One goal of the present work was to examine BF neuron activity patterns in relation to multiple phases of a selective attention task (Figure 1). The merit of this approach lies in the ability to better identify potential complexities in the response fields of BF neurons (e.g., multiple and/or sustained firing peaks at and across task phases) that cannot be achieved through examination of peri-event histograms. To this end, the task was designed to identify precise time-points associated with temporally punctate stimuli and actions such as light flashes, nose-pokes, and reward obtainment (Figure 1C). The structure of this task also generated temporal space between such events, as well as regularity and measurability in motor behavior separating them. Thus, constraints were placed on the positioning and orientation of the animal prior to onset of the light flash, training promoted ballistic motion of the animal (i.e., uninterrupted center-out and return runs), tracking data enabled deletion of trials associated with atypical behavior, and a “time-normalization” procedure was employed to account for slight trial-to-trial differences in time intervals between major task events (Figure 1D).
Figure 2 describes features of the action potential waveform discrimination process (see also Methods) and depicts the histologically-determined recording sites for all animals. Task-phase-specific mean firing rate vectors for the full population of BF neurons were first organized according to the task phases associated with maximal and minimal activity (Figure 3A), revealing basic properties of BF function not predicted by prior work. First, distinct subsets of BF neurons reach peak activity at each task phase, including, for example, the time period directly between nose-poke and return to the center plate. This indicates that BF function is not limited to registering time of reward obtainment and/or the onset of sensory stimuli having acquired salience. Rather, BF population dynamics are consistent with a model in which BF differentially impacts activity and responsiveness in its efferent targets at all points in time, in an organized manner. Additionally, at all task phases, the population of most-active BF neurons is paralleled by a population exhibiting temporally precise activity troughs (typically zero firing).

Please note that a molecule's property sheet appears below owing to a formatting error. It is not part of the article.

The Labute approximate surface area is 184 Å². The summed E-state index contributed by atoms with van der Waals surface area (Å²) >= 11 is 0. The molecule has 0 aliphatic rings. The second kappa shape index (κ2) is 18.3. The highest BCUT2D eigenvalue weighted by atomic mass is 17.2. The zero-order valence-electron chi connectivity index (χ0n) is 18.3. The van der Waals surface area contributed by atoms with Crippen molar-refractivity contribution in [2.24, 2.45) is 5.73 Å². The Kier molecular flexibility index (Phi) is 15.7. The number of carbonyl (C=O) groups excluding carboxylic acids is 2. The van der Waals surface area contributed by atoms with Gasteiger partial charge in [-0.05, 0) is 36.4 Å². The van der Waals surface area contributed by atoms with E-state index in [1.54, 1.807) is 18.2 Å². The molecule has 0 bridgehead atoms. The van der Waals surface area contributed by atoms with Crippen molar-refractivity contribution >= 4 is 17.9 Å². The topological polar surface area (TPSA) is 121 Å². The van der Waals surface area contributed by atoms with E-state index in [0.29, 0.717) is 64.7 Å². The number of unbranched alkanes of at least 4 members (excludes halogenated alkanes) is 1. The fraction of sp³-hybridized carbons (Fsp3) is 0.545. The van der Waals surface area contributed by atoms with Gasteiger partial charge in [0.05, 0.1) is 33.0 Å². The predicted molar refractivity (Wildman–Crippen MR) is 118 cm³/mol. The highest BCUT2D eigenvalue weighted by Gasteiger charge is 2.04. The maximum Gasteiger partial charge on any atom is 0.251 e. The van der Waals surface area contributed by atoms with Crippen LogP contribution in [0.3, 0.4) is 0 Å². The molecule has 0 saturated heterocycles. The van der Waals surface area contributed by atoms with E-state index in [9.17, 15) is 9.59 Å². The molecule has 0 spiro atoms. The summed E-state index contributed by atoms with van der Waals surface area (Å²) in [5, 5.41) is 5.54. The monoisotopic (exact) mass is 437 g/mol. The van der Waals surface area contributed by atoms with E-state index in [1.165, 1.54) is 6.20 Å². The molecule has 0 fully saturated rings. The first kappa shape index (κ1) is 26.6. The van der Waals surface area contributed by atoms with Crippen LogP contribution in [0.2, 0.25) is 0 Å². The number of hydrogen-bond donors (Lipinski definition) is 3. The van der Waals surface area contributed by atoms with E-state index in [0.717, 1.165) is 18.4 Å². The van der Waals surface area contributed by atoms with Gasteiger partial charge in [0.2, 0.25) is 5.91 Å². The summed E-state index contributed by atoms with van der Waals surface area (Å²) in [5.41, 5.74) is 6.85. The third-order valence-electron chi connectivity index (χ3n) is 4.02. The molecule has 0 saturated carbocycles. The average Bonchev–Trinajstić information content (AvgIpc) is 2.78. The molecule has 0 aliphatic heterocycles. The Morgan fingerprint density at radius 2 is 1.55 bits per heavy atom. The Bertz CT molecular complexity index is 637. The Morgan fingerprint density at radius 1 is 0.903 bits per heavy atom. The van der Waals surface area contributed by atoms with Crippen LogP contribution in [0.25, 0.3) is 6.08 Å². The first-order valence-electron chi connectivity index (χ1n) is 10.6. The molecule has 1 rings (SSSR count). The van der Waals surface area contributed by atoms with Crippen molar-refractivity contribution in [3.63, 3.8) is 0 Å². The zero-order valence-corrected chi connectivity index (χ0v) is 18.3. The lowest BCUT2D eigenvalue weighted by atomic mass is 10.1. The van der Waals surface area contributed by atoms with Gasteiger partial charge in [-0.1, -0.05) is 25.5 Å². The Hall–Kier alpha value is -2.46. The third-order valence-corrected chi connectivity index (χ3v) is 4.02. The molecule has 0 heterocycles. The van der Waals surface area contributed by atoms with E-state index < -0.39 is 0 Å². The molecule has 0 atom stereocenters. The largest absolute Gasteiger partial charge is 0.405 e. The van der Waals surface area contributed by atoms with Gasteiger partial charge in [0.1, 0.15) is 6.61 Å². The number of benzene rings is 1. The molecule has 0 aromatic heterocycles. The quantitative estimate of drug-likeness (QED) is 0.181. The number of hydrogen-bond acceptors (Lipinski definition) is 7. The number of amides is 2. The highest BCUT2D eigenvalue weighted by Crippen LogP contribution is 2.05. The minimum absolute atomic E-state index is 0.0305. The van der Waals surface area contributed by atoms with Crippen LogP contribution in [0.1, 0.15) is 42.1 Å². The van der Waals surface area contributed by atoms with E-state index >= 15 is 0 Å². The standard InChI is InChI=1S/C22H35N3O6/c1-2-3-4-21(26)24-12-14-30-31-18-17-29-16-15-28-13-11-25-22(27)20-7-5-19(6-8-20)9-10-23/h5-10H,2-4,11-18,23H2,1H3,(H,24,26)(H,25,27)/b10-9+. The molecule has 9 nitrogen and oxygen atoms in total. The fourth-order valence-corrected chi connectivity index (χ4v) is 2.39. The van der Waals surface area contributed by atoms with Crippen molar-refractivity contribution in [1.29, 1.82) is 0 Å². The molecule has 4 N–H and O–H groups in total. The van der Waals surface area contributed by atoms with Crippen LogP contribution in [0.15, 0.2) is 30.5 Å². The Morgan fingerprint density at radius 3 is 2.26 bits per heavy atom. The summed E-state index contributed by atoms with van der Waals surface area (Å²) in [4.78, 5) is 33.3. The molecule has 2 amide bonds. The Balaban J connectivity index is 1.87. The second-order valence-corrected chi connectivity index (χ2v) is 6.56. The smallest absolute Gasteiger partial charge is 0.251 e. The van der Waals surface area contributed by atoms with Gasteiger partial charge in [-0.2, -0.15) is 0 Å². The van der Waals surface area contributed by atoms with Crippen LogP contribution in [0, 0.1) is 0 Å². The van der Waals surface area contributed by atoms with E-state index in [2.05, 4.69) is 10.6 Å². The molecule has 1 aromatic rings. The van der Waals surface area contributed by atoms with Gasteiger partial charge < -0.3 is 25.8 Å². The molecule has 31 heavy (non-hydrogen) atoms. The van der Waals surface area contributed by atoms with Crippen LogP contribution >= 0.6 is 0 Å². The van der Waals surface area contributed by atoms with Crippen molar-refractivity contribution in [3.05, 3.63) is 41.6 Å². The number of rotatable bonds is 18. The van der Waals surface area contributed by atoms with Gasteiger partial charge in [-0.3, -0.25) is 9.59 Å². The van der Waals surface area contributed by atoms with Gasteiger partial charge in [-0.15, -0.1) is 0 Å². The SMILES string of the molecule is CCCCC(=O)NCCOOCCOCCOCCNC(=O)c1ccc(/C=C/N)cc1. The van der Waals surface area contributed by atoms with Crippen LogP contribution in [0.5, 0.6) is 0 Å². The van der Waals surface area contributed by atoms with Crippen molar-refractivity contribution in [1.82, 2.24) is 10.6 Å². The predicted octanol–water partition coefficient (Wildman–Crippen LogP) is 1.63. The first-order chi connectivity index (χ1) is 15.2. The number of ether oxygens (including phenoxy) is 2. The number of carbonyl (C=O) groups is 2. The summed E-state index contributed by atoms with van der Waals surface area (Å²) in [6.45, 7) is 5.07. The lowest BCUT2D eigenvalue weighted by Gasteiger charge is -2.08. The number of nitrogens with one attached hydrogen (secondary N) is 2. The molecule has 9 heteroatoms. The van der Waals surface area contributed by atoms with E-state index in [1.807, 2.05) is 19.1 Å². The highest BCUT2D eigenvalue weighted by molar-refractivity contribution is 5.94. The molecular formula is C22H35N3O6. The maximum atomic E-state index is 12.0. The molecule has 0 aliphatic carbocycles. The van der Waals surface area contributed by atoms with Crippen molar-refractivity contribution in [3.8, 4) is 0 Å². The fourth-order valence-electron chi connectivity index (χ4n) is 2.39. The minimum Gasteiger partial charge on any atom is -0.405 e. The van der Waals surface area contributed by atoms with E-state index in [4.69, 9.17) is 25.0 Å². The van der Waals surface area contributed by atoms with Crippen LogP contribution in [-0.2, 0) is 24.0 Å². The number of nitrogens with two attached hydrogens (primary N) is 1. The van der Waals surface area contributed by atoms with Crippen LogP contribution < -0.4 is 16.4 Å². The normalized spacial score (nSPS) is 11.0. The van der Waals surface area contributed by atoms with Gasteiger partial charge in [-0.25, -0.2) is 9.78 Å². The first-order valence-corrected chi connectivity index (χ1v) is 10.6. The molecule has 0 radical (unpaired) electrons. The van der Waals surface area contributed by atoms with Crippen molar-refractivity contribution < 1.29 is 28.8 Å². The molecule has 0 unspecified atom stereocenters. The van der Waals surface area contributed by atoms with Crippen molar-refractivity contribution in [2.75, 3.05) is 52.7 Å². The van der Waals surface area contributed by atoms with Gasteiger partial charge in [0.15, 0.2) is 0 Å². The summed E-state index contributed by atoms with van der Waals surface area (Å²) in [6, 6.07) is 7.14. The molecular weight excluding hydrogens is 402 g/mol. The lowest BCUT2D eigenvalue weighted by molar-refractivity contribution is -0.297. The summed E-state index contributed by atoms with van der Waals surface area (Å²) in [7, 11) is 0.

Figure 3. Distinct sub-populations of basal forebrain neurons distinguish all phases of a selective attention task. (A) Left panel: Mean firing rates, each normalized to their own in-task maximum rate (blue-red = 0–1), of all recorded BF neurons (y-axis) across all phases of the task (x-axis). Green, blue, purple, and red arrows demark, respectively, the light flash, nose-poke, plate-cross and stop/reward phases of the task. Neurons are ordered according to the task phase associated with peak firing rate to demonstrate that large populations of neurons fire at their maximal rates for every task phase. Right panel: Maximum-normalized rate vectors for the same neuron population, but organized according to the task phase associated with lowest rate. The mean, peak-normalized firing rate of all neurons is given by the overlaid black trace (see right side of panel for scale; dashed black lines mark 0.25 and 0.75 on this axis). This rendering permits visualization of the multiple peaks and troughs in firing observed for many neurons. (B) Mean maximum-normalized firing rate vectors for the same set of neurons as in (A), but generated using randomly chosen light-onset times (blue-red = 0–1). The full set of rate vectors has been reordered according to the task phase at which neurons exhibit their peak (left panel) and trough (right panel) firing rates (early peak neurons at top, late peak neurons at bottom) such that individual neurons in (A) and (B) will occupy different positions on the associated y-axes. Under these conditions, the maximum mean firing rates observed are much closer to the mean rates across all task phases such that these panels contain many more values near the firing rate maximum (i.e., more orange and red bins). Left panel and right panel depict the same data organized according to time of peak and trough firing, respectively. Black trace in right panel depicts mean of all neurons for each task phase (see right side of panel for scale; dashed white lines mark 0.25 and 0.75 on this axis). (C) Statistical significance (white) or lack thereof (black) for every neuron's firing rate at each task phase. Neuron order (y-axis) for the top panel follows that of the left panel of (A) and that for the bottom panel follows that of the right panel of (A) to depict significance for most firing rate peaks and troughs as well as a large proportion of off-peak and off-trough mean firing rates. (D) Correlation matrix for the data of (A) yields little pattern recurrence indicating that BF firing patterns are unique for every task phase. Each value reflects the Pearson correlation between the ensemble firing rate vectors for all cells at the task phases associated with that bin's X and Y axis positions (blue-red = 0–1). (E) Each panel depicts maximum-normalized mean cross-trial firing rates (color axis 0.2–1) for sets of individual BF neurons (y-axes) that share task-phase-specific activity patterns as determined by clustering analysis (see Section Methods). Some neurons exhibit significant rate change for only a single task phase such as time of light flash, travel to the nose-poke, the middle of the return trip to arena center, the time of center plate crossing, and the time at which the animal stops and obtains reward (column 1, rows 1–6 respectively). For other neuron categories multiple peaks and/or troughs in firing are observed (col. 2, rows 1–5) and firing may persist across multiple time bins (col. 2, rows 2–6). For many categories, a parallel, but opposite pattern of activity is observed compared to that for other categories. Three examples of such pairs (joined by brackets) are given in the third column along with the Pearson correlation of the mean patterns for each.